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Photo: Jabin Botsford/The Washington Post via Getty

President Trump issued 73 pardons and commuted the sentences of 70 individuals early Wednesday, 11 hours from leaving office.

Why it matters: It's a last-minute gift to some of the president's loyalists and an evident use of executive power with only hours left of his presidency. Axios reported in December that Trump planned to grant pardons to "every person who ever talked to me."

For the record: Some pardons and commutations were granted to Trump's allies, while others were related to criminal justice issues.

Zoom in: The highest-profile name on the list was Trump's former chief strategist Steve Bannon. This pardon spared a close former aid from a federal fraud prosecution over his alleged misappropriation of nonprofit funds. Others pardoned include:

  • Elliot Broidy, former top Republican fundraiser who pled guilty to conspiring to violate foreign lobbying laws to sway the administration on behalf of Chinese and Malaysian interests.
  • Rapper Lil Wayne, who pleaded guilty to a gun charge.
  • Anthony Levandowski, the engineer at the center of a 2017 lawsuit between Google's self-driving car unit and Uber over alleged theft of trade secrets.
  • Rick Renzi, former Republican congressman from Arizona who was convicted of corruption, corruptionracketeering and money laundering.
  • Duke Cunningham, former Republican congressman from California who pleaded guilty to accepting $2.3 million in bribes.
  • Robert Zangrillo, a Miami investor charged with committing fraud and bribery to secure his daughter's admission to USC.

Flashback: Trump in December granted pardons to more than two dozen people, including his former campaign chair Paul Manafort, associate Roger Stone, former national security adviser Michael Flynn, former campaign adviser George Papadopoulos and son-in-law Jared Kushner's father, Charles Kushner.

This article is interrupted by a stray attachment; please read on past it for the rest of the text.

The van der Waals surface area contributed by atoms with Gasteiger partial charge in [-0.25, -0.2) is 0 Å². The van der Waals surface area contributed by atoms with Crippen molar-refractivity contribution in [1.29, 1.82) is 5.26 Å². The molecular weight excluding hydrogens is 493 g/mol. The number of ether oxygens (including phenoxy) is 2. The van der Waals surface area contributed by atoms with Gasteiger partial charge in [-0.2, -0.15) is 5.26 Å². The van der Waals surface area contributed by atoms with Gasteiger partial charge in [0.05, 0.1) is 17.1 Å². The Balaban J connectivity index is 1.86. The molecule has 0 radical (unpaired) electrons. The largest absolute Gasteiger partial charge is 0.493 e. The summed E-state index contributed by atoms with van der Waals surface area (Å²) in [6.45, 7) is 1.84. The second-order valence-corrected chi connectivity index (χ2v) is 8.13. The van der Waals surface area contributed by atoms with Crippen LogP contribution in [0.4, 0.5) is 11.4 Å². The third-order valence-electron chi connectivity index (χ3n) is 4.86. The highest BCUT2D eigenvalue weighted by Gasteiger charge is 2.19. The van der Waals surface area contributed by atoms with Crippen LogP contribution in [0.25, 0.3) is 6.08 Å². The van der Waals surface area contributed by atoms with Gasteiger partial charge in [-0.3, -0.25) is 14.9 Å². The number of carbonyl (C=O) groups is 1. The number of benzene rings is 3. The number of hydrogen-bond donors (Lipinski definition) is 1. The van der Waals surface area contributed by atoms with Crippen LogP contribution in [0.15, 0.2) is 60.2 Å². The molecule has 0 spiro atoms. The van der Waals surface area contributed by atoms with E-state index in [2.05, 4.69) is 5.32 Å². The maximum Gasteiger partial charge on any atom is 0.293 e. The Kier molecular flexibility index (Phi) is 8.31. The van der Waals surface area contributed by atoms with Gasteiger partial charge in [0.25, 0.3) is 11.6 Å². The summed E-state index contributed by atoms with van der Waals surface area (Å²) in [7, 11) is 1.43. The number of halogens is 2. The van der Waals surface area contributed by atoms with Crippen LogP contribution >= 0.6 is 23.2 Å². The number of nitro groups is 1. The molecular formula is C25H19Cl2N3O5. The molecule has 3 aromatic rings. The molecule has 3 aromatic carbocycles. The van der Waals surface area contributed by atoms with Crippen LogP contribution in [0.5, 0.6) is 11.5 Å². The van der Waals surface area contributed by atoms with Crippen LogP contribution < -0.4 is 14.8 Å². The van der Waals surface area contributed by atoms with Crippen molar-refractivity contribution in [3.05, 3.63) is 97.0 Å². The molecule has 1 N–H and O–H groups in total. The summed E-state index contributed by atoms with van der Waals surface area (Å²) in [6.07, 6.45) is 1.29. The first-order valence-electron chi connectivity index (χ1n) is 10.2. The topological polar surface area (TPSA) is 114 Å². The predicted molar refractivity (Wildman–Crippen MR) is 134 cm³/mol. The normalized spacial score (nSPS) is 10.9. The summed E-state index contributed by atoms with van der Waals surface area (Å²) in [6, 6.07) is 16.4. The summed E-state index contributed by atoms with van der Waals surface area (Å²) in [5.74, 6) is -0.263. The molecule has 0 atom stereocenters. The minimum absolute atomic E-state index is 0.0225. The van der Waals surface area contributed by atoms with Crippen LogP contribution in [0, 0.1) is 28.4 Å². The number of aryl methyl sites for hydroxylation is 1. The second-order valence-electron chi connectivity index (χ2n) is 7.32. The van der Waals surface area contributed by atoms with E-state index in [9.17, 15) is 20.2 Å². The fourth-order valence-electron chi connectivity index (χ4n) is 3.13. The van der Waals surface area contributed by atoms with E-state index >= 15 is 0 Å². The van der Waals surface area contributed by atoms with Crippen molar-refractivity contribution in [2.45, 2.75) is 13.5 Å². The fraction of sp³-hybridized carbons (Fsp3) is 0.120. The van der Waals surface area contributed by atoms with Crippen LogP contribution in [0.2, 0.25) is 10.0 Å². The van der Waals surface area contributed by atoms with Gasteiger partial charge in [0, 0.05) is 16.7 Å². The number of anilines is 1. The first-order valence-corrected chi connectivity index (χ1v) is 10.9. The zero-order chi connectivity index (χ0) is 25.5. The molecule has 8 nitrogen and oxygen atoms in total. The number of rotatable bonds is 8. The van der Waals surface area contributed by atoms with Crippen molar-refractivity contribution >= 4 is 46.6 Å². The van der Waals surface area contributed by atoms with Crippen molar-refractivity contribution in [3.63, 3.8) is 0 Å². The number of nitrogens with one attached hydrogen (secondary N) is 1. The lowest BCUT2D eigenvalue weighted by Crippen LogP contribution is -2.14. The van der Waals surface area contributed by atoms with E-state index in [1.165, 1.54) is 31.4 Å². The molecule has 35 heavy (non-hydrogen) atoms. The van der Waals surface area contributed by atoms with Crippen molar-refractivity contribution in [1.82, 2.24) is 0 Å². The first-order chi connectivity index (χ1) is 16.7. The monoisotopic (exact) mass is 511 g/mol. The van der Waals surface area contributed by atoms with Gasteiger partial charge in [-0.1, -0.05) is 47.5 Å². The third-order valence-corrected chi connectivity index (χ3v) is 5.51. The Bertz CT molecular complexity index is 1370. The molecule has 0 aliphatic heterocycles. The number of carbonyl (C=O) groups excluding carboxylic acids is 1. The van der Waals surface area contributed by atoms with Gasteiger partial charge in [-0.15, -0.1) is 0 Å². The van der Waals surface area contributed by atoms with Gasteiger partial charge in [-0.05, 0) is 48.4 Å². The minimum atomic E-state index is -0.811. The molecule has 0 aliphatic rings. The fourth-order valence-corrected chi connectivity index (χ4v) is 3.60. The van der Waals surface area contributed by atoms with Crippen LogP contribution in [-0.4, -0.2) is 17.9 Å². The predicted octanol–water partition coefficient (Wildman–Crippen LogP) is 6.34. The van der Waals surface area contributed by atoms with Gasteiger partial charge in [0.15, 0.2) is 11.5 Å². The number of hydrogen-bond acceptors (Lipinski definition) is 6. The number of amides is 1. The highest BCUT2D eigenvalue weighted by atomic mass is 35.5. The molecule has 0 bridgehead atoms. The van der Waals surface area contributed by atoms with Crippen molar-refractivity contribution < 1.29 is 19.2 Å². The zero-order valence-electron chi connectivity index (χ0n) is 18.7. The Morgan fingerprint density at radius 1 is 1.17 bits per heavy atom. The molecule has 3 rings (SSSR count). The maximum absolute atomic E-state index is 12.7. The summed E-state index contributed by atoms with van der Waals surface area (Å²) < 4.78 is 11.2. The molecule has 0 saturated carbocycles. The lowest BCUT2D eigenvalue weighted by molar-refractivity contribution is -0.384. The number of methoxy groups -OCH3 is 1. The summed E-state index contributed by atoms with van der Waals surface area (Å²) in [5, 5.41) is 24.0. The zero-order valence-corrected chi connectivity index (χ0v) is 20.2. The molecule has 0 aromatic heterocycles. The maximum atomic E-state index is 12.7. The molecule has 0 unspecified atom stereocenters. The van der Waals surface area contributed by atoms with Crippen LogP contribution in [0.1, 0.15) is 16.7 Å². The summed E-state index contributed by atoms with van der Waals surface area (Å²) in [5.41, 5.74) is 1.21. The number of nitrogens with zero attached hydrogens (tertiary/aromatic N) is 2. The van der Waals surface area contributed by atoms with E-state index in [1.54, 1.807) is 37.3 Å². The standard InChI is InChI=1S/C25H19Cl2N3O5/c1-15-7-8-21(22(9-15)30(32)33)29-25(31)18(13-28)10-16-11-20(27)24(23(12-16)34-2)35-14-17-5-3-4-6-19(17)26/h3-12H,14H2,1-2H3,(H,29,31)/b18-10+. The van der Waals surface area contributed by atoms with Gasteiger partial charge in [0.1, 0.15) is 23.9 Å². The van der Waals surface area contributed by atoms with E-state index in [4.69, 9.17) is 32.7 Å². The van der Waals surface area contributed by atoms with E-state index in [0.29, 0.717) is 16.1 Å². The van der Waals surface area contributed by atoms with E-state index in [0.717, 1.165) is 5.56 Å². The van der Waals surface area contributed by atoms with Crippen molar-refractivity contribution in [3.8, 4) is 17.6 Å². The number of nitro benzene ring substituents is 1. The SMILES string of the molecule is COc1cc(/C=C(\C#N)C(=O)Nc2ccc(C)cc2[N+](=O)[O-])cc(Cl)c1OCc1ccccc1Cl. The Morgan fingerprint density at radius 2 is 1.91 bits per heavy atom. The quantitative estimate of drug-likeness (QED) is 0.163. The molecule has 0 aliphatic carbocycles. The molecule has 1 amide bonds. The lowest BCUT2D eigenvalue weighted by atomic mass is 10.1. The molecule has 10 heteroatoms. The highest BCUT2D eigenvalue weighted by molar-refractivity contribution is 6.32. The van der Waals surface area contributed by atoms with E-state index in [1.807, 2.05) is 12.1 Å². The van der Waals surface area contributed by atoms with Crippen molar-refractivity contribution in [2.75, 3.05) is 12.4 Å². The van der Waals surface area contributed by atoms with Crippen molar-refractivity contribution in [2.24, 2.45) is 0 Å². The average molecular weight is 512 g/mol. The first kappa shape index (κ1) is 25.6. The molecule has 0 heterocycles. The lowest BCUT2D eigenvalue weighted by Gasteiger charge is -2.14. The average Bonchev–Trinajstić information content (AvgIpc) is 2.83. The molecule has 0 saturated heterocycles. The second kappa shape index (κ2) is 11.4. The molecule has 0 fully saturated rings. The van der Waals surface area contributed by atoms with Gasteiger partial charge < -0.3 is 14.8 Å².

Editor's note: This article has been updated with new details throughout.

Go deeper

Off the Rails

A premeditated lie lit the fire

Photo illustration: Sarah Grillo/Axios. Photo: Chip Somodevilla/Getty Images

"Jared, you call the Murdochs! Jason, you call Sammon and Hemmer!”

President Trump was almost shouting. He directed his son-in-law and his senior strategist from his private quarters at the White House late on election night. He barked out the names of top Fox News executives and talent he expected to answer to him.

Off the Rails

Descent into madness

Photo illustration: Sarah Grillo/Axios. Photos: Tom Williams/CQ-Roll Call, Chip Somodevilla/Getty Images

President Trump was sitting in the Oval Office one day in late November when a call came in from lawyer Sidney Powell. "Ugh, Sidney," he told the staff in the room before he picked up. "She's getting a little crazy, isn't she? She's really gotta tone it down. No one believes this stuff. It's just too much."

Scoop: Stephanie Murphy announcing challenge to Marco Rubio

Rep. Stephanie Murphy. Photo: Tom Williams/CQ-Roll Call, Inc via Getty Images

Democratic Rep. Stephanie Murphy is planning to announce a campaign for the U.S. Senate in Florida against Republican Sen. Marco Rubio in early June, people familiar with the matter tell Axios.

Why it matters: Murphy is a proven fundraiser. Jumping in now would give her an early start to build her case for the Democratic nomination and potentially force Rubio and allied GOP groups to spend heavily to retain a seat in a state that’s trending Republican.